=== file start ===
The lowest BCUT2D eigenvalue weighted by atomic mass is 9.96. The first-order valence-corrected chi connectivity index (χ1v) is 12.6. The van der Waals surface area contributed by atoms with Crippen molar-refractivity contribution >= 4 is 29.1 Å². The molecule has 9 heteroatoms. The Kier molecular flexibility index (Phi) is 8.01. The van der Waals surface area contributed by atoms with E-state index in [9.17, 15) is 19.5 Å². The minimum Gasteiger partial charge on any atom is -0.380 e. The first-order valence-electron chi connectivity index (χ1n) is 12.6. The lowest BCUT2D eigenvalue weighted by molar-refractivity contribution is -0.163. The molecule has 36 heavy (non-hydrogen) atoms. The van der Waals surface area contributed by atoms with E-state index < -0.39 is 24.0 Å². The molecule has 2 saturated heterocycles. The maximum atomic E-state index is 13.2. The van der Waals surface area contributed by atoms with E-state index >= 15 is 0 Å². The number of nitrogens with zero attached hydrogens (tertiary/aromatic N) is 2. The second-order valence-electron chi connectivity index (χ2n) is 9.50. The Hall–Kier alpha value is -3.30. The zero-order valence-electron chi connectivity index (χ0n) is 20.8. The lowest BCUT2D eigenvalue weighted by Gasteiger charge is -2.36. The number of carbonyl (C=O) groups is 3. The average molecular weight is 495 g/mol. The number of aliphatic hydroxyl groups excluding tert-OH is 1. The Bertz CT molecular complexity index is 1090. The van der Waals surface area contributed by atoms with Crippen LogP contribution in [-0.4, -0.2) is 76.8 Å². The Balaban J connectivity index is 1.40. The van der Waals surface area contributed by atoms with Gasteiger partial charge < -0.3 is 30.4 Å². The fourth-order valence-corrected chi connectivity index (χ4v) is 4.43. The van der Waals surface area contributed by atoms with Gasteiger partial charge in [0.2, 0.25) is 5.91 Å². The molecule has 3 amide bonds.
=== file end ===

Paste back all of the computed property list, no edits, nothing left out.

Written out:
The lowest BCUT2D eigenvalue weighted by atomic mass is 9.96. The first-order valence-corrected chi connectivity index (χ1v) is 12.6. The van der Waals surface area contributed by atoms with Crippen molar-refractivity contribution >= 4 is 29.1 Å². The molecule has 9 heteroatoms. The Kier molecular flexibility index (Phi) is 8.01. The van der Waals surface area contributed by atoms with E-state index in [9.17, 15) is 19.5 Å². The minimum Gasteiger partial charge on any atom is -0.380 e. The first-order valence-electron chi connectivity index (χ1n) is 12.6. The lowest BCUT2D eigenvalue weighted by molar-refractivity contribution is -0.163. The molecule has 36 heavy (non-hydrogen) atoms. The van der Waals surface area contributed by atoms with E-state index < -0.39 is 24.0 Å². The molecule has 2 saturated heterocycles. The maximum atomic E-state index is 13.2. The van der Waals surface area contributed by atoms with E-state index >= 15 is 0 Å². The number of nitrogens with zero attached hydrogens (tertiary/aromatic N) is 2. The second-order valence-electron chi connectivity index (χ2n) is 9.50. The Hall–Kier alpha value is -3.30. The zero-order valence-electron chi connectivity index (χ0n) is 20.8. The lowest BCUT2D eigenvalue weighted by Gasteiger charge is -2.36. The number of carbonyl (C=O) groups is 3. The average molecular weight is 495 g/mol. The number of aliphatic hydroxyl groups excluding tert-OH is 1. The Bertz CT molecular complexity index is 1090. The van der Waals surface area contributed by atoms with Crippen LogP contribution in [-0.4, -0.2) is 76.8 Å². The Balaban J connectivity index is 1.40. The van der Waals surface area contributed by atoms with Gasteiger partial charge < -0.3 is 30.4 Å². The fourth-order valence-corrected chi connectivity index (χ4v) is 4.43. The van der Waals surface area contributed by atoms with Gasteiger partial charge in [0.2, 0.25) is 5.91 Å². The molecule has 3 amide bonds.